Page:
Pope Francis is scheduled to land in Canada on Sunday on what he has called a "pilgrimage of penance" to apologise for the abuse indigenous children endured at hands of largely Catholic-run residential schools.
He is expected to touch down in Edmonton in the western province of Alberta at 11:20 am MDT Sunday morning - the first of three stops across the country. He is also visiting Quebec City and Iqaluit, the capital of the territory of Nunavut, and departing on Friday.
Initial blocs of free tickets for the public were spoken for within 10 or 20 minutes of being made available, a spokesperson for the Canadian Conference of Catholic Bishops (CCCB), which is organising the trip, told Reuters.
Organisers said a final bloc of tickets was made available on Friday.
Thousands of tickets are being set aside for indigenous survivors of residential schools, according to the CCCB spokesperson. Indigenous leaders in Treaty 6, the Pope's Alberta stop, have said they were overwhelmed with queries from survivors wanting to attend.
Between 1881 and 1996 more than 150,000 indigenous children were separated from their families and brought to residential schools. Many children were starved, beaten and sexually abused in a system Canada's Truth and Reconciliation Commission called "cultural genocide."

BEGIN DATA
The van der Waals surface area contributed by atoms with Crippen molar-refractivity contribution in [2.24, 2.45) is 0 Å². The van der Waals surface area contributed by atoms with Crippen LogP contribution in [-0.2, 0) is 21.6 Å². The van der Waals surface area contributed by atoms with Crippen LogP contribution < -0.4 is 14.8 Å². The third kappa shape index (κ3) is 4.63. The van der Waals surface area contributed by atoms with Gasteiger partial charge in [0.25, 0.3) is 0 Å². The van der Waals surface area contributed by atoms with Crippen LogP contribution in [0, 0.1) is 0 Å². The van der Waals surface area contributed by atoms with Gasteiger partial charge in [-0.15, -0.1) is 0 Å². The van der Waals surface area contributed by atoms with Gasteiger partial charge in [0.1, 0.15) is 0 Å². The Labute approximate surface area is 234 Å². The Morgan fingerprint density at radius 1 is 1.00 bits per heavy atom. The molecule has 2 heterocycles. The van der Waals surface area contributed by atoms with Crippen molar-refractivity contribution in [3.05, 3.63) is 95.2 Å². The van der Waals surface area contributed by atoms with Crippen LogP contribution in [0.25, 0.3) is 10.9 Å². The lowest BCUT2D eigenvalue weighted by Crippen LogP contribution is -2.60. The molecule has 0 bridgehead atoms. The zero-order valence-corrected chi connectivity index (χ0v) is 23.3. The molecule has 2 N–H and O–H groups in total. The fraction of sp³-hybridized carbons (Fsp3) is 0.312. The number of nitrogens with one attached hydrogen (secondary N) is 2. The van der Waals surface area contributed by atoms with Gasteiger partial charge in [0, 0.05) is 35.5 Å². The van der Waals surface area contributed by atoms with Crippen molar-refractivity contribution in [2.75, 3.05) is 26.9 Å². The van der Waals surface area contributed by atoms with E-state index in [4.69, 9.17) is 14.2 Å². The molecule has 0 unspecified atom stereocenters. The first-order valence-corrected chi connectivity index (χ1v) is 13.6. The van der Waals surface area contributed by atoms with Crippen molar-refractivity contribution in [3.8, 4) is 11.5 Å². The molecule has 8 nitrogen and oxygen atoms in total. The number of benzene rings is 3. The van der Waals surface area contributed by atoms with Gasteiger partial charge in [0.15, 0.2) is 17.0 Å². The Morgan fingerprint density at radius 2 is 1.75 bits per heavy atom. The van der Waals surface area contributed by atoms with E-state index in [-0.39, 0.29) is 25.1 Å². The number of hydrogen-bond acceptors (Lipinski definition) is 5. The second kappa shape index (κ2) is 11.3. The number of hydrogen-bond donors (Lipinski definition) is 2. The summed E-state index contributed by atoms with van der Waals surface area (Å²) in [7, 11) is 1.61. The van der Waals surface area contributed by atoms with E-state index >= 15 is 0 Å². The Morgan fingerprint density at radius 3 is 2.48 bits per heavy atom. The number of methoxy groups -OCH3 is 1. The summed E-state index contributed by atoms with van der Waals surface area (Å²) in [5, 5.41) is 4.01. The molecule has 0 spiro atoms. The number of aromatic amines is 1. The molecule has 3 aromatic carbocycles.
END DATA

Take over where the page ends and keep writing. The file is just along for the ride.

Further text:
While Canada's leaders have known about high numbers of children dying at the schools since 1907, the issue was thrust to the fore with the discoveries of suspected unmarked graves at or near former residential school sites last year.
In response to pressure stemming from those discoveries, Pope Francis apologized for the Catholic church's role in the schools earlier this year during a visit by indigenous delegates to the Vatican.
Now he is coming to apologise on Canadian soil. But survivors and indigenous leaders have told Reuters they want more than an apology.
Many have called for financial compensation, the return of indigenous artifacts, the release of school records, support for extraditing an accused abuser and the rescinding of a 15th-Century doctrine justifying colonial dispossession of indigenous people in the form of a papal bull, or edict.